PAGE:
“By having people pay per mile, it also creates an incentive to drive less,” said Steve Pretre, the chief executive and cofounder of MetroMile, which is headquartered in Redwood City, Calif. “We can help people make lifestyle decisions they want to make anyway.”

The company is marketing itself first in Portland partly because Oregon's regulations are more open to new products, and partly because Portland is at the forefront of a general movement toward more dense urban living, more bicycling, and more walking. If the company can secure 10,000 clients, Mr. Pretre said, the insurance part of MetroMile's business should become “relatively stable and pr edictable.”

The company will charge a base fee of $30 to $60 a month per vehicle, which covers things like auto theft and insurance when a customer is driving another car. The mileage charge is expected to be 3 cents to 6 cents a mile, depending on such things as age and driving record.

Compared with traditional insurance, “at about 10,000 miles or less, a transition happens” that makes MetroMile's pricing more attractive, Mr. Pretre said. That is because people who drive a great deal are riskier bets, simply because they are more often on the road, potentially at hazard. This gives MetroMile a potentially large market, since a relatively few drivers, perhaps 30 percent, are responsible for half of the nation's driven miles.

The company's other cofounder, David Friedberg, is an early Google executive who then started Climate Corp., a crop insurance company that uses large amounts of data about rain and heat patterns, plus soil quality and root depths of various plants to sell custom farm insurance.

Mr. Friedberg said the data from the cars could also be used to go into the warranty business, which because of poor information about specific vehicles, “are priced asymmetrically.” He says, “We'll have a better idea of what is going on.”

The company, which was formed about 18 months ago with $4 million in initial financing, has 15 employees. Mr. Pretre said MetroMile, which is building up its own team of data scientists, does not plan to share driver data with third parties.

Twitter Loses Ability to Properly Display Instagram Photos

Welcome to the Photo Wars.

Instagram on Wednesday disabled the ability for Twitter to properly display Instagram photos on its Web site and in its applications. The move escalates tensions between the two companies, which were once friends in the battle against Facebook but have now become direct competitors.

In a status update on Twitter's Web site, the company said Instagram had disabled its integration with Twitter cards, which are used to display images and content within Twitter messages.

“Users are experiencing issues with viewing Instagram photos on Twitter,” the post said. “This is due to Instagram disabling its Twitter cards integration, and as a result, photos are being displayed using a pre-cards experience.”

Instagram did not respond to a request for comment.

For now, Instagram photos app ear incorrectly on Twitter, sometimes showing up cropped or off center. It is unclear if Instagram will completely disable the ability for Twitter to show pictures on its Web site.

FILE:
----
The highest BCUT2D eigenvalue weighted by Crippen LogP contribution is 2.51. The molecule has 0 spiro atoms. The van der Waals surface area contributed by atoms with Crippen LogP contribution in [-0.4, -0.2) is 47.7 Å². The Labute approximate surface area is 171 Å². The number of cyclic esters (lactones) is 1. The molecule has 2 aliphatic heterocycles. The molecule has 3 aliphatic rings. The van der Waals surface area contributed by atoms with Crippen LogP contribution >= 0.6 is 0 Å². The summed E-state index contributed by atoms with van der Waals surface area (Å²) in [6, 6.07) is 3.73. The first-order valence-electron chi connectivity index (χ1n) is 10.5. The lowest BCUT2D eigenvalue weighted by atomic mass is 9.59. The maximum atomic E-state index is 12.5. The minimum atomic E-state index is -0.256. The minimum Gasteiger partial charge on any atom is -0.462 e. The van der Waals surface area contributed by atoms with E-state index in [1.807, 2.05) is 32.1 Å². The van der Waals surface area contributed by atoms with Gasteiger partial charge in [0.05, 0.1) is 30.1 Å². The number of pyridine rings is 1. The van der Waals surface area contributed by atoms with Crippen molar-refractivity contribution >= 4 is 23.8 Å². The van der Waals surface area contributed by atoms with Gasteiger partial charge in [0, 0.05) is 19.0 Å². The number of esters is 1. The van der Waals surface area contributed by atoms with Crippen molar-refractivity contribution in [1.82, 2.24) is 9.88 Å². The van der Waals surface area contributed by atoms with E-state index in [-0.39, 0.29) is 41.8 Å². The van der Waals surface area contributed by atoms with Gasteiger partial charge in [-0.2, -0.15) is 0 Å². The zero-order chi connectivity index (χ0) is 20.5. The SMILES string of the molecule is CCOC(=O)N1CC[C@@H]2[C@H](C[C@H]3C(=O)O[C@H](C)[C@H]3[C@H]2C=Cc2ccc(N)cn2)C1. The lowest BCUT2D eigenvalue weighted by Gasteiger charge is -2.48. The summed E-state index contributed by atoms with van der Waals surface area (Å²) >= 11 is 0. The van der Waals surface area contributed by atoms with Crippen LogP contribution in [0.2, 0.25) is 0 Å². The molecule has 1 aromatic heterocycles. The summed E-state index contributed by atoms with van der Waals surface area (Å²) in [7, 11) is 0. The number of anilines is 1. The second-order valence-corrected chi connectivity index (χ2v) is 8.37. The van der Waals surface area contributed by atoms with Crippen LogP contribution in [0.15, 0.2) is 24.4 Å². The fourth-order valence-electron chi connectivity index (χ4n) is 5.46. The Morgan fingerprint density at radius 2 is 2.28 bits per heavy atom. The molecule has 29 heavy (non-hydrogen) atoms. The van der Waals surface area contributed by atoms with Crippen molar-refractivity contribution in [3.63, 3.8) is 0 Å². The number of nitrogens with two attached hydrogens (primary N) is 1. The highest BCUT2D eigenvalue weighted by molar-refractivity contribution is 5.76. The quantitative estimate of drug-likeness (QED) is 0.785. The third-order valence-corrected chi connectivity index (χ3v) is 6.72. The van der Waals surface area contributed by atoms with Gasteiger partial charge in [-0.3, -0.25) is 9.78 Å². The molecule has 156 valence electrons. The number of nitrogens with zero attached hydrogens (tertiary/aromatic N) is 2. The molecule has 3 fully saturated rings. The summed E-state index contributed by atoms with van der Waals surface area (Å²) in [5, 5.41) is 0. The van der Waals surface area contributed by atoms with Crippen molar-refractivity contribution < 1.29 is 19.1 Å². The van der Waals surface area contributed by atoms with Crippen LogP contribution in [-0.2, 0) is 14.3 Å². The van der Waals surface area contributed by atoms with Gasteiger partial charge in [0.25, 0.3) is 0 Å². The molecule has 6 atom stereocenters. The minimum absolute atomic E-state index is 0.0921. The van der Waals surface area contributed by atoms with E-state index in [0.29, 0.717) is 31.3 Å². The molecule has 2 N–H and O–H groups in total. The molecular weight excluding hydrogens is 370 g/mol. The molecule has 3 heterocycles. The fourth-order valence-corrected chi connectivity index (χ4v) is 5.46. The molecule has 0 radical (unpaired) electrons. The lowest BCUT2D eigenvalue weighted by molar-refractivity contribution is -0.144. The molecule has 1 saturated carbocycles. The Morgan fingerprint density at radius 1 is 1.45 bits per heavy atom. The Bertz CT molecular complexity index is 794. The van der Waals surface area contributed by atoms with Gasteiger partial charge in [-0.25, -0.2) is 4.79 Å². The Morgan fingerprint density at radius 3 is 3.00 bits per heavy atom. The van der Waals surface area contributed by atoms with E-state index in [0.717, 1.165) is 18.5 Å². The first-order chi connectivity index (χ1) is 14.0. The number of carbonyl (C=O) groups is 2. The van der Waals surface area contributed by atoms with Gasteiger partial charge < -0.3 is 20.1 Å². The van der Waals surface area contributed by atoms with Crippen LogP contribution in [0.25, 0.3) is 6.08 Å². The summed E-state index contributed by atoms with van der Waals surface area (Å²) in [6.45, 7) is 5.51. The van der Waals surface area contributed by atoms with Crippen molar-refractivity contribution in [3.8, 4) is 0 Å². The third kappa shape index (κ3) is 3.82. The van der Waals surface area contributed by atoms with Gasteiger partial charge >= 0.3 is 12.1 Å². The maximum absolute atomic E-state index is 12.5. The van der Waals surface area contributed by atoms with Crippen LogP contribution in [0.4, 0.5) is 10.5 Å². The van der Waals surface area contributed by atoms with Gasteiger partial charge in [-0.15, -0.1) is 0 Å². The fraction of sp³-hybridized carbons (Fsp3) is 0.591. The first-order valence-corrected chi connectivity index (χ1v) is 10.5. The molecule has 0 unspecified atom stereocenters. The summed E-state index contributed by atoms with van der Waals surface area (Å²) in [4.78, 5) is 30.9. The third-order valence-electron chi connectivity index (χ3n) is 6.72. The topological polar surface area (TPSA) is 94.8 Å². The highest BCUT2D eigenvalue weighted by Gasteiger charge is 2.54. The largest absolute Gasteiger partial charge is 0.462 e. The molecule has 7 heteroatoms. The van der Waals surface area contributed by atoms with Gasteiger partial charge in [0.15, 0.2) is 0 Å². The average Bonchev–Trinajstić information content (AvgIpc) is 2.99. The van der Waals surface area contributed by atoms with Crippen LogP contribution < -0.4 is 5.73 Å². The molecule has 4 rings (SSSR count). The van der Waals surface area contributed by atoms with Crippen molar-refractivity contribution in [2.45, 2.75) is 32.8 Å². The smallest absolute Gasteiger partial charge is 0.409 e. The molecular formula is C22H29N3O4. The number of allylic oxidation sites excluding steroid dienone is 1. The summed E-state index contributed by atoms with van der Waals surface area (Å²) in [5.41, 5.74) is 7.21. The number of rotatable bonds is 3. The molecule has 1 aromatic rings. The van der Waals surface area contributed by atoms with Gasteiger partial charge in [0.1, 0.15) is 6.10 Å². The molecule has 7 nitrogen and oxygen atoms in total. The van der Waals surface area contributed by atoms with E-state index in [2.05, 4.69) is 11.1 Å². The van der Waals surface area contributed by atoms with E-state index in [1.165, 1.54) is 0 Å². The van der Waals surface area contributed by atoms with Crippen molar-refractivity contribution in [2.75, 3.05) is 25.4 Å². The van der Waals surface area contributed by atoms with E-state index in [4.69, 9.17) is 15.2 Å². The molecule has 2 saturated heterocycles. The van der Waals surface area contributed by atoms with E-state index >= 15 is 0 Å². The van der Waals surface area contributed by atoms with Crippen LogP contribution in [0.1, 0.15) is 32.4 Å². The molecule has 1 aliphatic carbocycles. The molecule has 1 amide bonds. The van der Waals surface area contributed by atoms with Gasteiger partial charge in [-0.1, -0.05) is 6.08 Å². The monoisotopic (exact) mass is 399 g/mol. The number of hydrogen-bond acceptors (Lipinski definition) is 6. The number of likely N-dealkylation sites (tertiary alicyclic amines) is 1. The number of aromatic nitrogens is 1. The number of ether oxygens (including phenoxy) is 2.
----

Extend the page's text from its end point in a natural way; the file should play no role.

Photo sharing continues to be a volatile battleground for social networking services, and given the potential advertising dollars at stake, the tensions will likely continue to grow.

Although Instagram and Twitter worked closely together during Instagram's early days, relations between the two companies have soured since the Facebook acquisition.

Now the companies are competing on a number of fronts for consumer eyeballs. Last month Instagram, which had been almost entirely app-based, began rolling out its own Web-centric pages for its 100 million registered users. And Twitter is expected to introduce photo filters to its mobile applications, much like the ones Instagram offers.

When the Facebook acquisition of Instagram closed, Instagram said in a blog post that the deal “means we can now work together to evolve and build a better Instagram for everyone.”

It looks like “everyone” doesn't include Twitter.

Daily Report: Texting Business Is in Tumult

There was a time when opening a cellphone bill was scary for the parents of teenagers. Charges for texting could reach hundreds of dollars a month.

Now, Brian X. Chen writes in The New York Times, cellphone users are sending more text messages than ever, but increasingly they are free - thanks to the Internet. While that is good news for consumers, it could cost the world's wireless companies tens of billions of dollars in lost revenue.

Standard texting, the kind where you send abbreviation-filled messages over a cellphone network, has been in decline in many parts of the world, and now appears to be shrinking in the United States. That is because smartphones can use free Internet-powered services that send messages over data networks instead, and those services ar e attracting millions of users.

The shift is opening an opportunity for big companies like Facebook and Apple and smaller start-ups like WhatsApp and Kik, which are making aggressive grabs at this market, aiming to put themselves at the center of how people communicate in the smartphone era.

It is not the phone carriers that should be sweating about the changes, said Chetan Sharma, an independent telecommunications analyst. Instead, he said, companies that have not made a smooth transition into mobile, like Microsoft, Dell and Hewlett-Packard, are the ones that should worry about their relevance in a world that is moving to smartphones and tablets.

“These guys had their eye on mobile, and they haven't really moved fast enough,” Mr. Sharma said. “There's a big question mark about whether they can actually make an impact and how long that will take.”